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'Even today I regret that I wasn't carrying a heavier weapon'

December 23, 2008

Inspector Bhagwat K Bansode has been with the police for 30 years. He rushed into the Oberoi with Havildar Ravindra Bhosale after the wireless set erupted with news about the attacks.

He was shocked at the destruction he witnessed.

"I saw dead bodies behind the reception counter and in front of it. I could hear firing from above and so went up to the first floor. I saw a foreigner lying dead. He had been shot in the head. There was a lot of broken glass," recalls Inspector Bansode.

"I could hear noises, but could not spot the terrorists. A waiter pointed in the opposite direction. I turned to look. I saw them both. They were wearing blue t-shirts, heavily armed and carrying haversacks."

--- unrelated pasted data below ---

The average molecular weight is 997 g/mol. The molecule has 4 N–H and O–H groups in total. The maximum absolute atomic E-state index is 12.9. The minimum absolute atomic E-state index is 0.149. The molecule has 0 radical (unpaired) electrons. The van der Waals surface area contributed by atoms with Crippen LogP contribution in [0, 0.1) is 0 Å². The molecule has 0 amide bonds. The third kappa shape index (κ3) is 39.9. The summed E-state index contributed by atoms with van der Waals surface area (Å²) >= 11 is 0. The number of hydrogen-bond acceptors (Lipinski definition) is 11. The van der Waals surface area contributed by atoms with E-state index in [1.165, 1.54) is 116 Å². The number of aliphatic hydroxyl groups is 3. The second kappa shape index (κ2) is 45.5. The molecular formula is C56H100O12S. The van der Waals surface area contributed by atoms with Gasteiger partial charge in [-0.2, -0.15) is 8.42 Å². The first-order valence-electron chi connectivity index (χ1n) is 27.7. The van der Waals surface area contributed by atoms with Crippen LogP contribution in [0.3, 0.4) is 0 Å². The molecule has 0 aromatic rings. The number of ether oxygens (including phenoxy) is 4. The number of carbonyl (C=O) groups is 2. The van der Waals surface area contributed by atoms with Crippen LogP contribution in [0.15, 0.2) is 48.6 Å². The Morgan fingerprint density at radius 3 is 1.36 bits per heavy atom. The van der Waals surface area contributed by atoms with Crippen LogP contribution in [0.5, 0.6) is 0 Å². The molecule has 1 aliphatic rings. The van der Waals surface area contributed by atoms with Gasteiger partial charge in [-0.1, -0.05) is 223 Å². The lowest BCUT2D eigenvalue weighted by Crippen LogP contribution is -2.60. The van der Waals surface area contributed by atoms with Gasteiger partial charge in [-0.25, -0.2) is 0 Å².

"I moved to my left," Inspector Banside continues. "There was no place to take position. I fired twice. One of them ducked and the other fired in my direction. The bullets ricocheted on the wall behind me. I realised that I could not face their hail of bullets with my one-shot pistol."

"Even today I regret that I wasn't carrying a heavier weapon. I had them in sight and could have killed them easily."

So he backed off and called for help.

"I realised that help would not come in a hurry as there were emergencies in other places too. We took up positions on the ground floor. We were there for two days till the NSG (National Security Guard) came and finished the job," he says.

"We have heavy weapons in our police station," he adds. "We thought it was a gang war and thus did not take them. Next time we will go with heavy weapons."

Image: Inspector Bhagwat K Bansode, who took on the terrorists's AK-47s with a one-shot pistol.

Also see: 'I didn't want to run away, so I fought back'
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